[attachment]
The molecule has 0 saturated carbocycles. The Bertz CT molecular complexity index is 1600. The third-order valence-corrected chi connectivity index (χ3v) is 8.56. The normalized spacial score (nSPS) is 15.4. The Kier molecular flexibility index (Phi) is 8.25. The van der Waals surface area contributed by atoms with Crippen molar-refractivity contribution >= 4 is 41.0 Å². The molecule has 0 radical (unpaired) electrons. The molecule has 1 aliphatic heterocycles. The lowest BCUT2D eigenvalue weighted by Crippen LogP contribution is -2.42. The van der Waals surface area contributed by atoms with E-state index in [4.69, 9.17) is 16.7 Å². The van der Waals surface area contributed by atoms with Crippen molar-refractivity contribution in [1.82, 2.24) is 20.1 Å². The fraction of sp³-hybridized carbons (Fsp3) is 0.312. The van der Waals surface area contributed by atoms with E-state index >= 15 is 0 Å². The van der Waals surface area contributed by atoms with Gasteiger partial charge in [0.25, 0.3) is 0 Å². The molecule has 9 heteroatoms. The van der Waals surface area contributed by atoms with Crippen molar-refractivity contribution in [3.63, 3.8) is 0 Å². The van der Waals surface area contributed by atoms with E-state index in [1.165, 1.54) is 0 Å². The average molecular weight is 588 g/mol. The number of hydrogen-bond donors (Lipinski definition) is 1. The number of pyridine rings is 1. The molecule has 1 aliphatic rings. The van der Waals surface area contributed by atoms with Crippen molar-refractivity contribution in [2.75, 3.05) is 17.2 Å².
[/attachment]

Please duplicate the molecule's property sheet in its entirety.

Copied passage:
The molecule has 0 saturated carbocycles. The Bertz CT molecular complexity index is 1600. The third-order valence-corrected chi connectivity index (χ3v) is 8.56. The normalized spacial score (nSPS) is 15.4. The Kier molecular flexibility index (Phi) is 8.25. The van der Waals surface area contributed by atoms with Crippen molar-refractivity contribution >= 4 is 41.0 Å². The molecule has 0 radical (unpaired) electrons. The molecule has 1 aliphatic heterocycles. The lowest BCUT2D eigenvalue weighted by Crippen LogP contribution is -2.42. The van der Waals surface area contributed by atoms with E-state index in [4.69, 9.17) is 16.7 Å². The van der Waals surface area contributed by atoms with Crippen molar-refractivity contribution in [1.82, 2.24) is 20.1 Å². The fraction of sp³-hybridized carbons (Fsp3) is 0.312. The van der Waals surface area contributed by atoms with E-state index >= 15 is 0 Å². The van der Waals surface area contributed by atoms with Gasteiger partial charge in [0.25, 0.3) is 0 Å². The molecule has 9 heteroatoms. The van der Waals surface area contributed by atoms with Crippen molar-refractivity contribution in [3.63, 3.8) is 0 Å². The van der Waals surface area contributed by atoms with E-state index in [1.165, 1.54) is 0 Å². The average molecular weight is 588 g/mol. The number of hydrogen-bond donors (Lipinski definition) is 1. The number of pyridine rings is 1. The molecule has 1 aliphatic rings. The van der Waals surface area contributed by atoms with Crippen molar-refractivity contribution in [2.75, 3.05) is 17.2 Å².